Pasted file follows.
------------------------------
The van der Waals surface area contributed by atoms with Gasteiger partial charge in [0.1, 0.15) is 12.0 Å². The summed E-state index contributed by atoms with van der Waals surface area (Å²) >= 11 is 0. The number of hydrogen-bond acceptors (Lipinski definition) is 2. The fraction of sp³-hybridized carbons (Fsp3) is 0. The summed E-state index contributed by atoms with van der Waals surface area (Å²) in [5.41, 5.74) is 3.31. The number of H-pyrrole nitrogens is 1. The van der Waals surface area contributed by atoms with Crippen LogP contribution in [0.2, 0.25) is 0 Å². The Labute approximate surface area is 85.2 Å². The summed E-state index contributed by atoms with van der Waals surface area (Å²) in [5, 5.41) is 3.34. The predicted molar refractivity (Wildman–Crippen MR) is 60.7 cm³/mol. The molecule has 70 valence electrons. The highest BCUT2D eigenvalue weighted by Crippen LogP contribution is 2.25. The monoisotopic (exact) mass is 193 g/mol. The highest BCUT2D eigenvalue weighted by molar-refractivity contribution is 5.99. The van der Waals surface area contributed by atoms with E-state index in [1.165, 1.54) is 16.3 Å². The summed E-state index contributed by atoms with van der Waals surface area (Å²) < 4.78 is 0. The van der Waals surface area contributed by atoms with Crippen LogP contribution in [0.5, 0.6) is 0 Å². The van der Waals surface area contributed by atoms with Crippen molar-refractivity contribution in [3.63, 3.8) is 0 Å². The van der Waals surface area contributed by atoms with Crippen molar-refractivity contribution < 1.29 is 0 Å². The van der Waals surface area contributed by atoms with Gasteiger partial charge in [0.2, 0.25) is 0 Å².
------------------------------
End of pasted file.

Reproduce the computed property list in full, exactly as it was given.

The van der Waals surface area contributed by atoms with Gasteiger partial charge in [0.1, 0.15) is 12.0 Å². The summed E-state index contributed by atoms with van der Waals surface area (Å²) >= 11 is 0. The number of hydrogen-bond acceptors (Lipinski definition) is 2. The fraction of sp³-hybridized carbons (Fsp3) is 0. The summed E-state index contributed by atoms with van der Waals surface area (Å²) in [5.41, 5.74) is 3.31. The number of H-pyrrole nitrogens is 1. The van der Waals surface area contributed by atoms with Crippen LogP contribution in [0.2, 0.25) is 0 Å². The Labute approximate surface area is 85.2 Å². The summed E-state index contributed by atoms with van der Waals surface area (Å²) in [5, 5.41) is 3.34. The predicted molar refractivity (Wildman–Crippen MR) is 60.7 cm³/mol. The molecule has 70 valence electrons. The highest BCUT2D eigenvalue weighted by Crippen LogP contribution is 2.25. The monoisotopic (exact) mass is 193 g/mol. The highest BCUT2D eigenvalue weighted by molar-refractivity contribution is 5.99. The van der Waals surface area contributed by atoms with E-state index in [1.165, 1.54) is 16.3 Å². The summed E-state index contributed by atoms with van der Waals surface area (Å²) < 4.78 is 0. The van der Waals surface area contributed by atoms with Crippen LogP contribution in [0.5, 0.6) is 0 Å². The van der Waals surface area contributed by atoms with Crippen molar-refractivity contribution in [3.63, 3.8) is 0 Å². The van der Waals surface area contributed by atoms with Crippen molar-refractivity contribution < 1.29 is 0 Å². The van der Waals surface area contributed by atoms with Gasteiger partial charge in [0.2, 0.25) is 0 Å².